47. As a result, that amount will be awarded to the Player.
48. With respect to the amount of EUR 4,200 being claimed by the Player as compensation corresponding to a monthly transportation-cost allowance of EUR 700 allegedly owed under Italian law, the Arbitrator finds that the Club’s email of 20 September 2012 also establishes that the Club did deem a monthly allowance of EUR 700 for costs to be owed to the Player between January – May 2012 in addition to his salaries.
49. Consequently, and because the contractual monthly salaries to which the cost allowance was related included a last instalment to be paid in June 2012, the Arbitrator shall award the entire amount of EUR 4,200 being claimed by the Player in that connection.
50. In keeping with BAT jurisprudence, interest at 5% per annum will be awarded on the foregoing principal amounts and the Arbitrator finds it fair that such interest run from 16
June 2012, since according to the Agreement all the salaries stipulated under its article
3 were due for payment by 15 June 2012 and according to the evidence adduced the total amount of the transport-cost allowance was also due by such date.

Arbitral Award 10/13 (BAT 0409/13)

7. Costs

51. Article 17 of the BAT Rules provides that the final amount of the costs of the arbitration shall be determined by the BAT President and that the award shall determine which party shall bear the arbitration costs and in what proportion; and, as a general rule, shall grant the prevailing party a contribution towards its reasonable legal fees and expenses incurred in connection with the proceedings.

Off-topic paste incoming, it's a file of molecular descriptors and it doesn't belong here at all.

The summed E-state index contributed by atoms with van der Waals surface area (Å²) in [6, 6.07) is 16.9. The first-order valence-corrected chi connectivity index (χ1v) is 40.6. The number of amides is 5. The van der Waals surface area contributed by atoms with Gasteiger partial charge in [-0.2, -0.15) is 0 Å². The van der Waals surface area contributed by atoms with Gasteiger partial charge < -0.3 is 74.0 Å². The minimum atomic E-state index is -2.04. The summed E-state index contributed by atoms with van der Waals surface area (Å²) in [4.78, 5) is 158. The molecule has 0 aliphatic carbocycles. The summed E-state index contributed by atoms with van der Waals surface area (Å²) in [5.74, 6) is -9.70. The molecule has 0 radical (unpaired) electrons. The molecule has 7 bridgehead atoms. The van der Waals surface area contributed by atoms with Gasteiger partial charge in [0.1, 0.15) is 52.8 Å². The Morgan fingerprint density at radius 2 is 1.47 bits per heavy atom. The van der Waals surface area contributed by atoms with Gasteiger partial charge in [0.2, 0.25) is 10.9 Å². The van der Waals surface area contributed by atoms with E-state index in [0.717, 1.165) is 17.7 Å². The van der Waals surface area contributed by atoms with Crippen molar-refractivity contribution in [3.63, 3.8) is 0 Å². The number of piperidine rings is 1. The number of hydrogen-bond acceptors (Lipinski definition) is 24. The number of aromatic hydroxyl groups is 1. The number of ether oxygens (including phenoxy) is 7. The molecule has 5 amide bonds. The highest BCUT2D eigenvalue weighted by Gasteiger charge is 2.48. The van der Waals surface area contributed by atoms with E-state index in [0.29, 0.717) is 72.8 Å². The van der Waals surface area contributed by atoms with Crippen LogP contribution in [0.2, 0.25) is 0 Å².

52. On 18 October 2013 – considering that pursuant to Article 17.2 of the BAT Rules “the BAT President shall determine the final amount of the costs of the arbitration which shall include the administrative and other costs of BAT and the fees and costs of the BAT President and the Arbitrator”, and that “the fees of the Arbitrator shall be calculated on the basis of time spent at a rate to be determined by the BAT President from time to time”, taking into account all the circumstances of the case, including the time spent by the Arbitrator, the complexity of the case and the procedural questions raised – the BAT President determined the arbitration costs in the present matter to be EUR 5,555.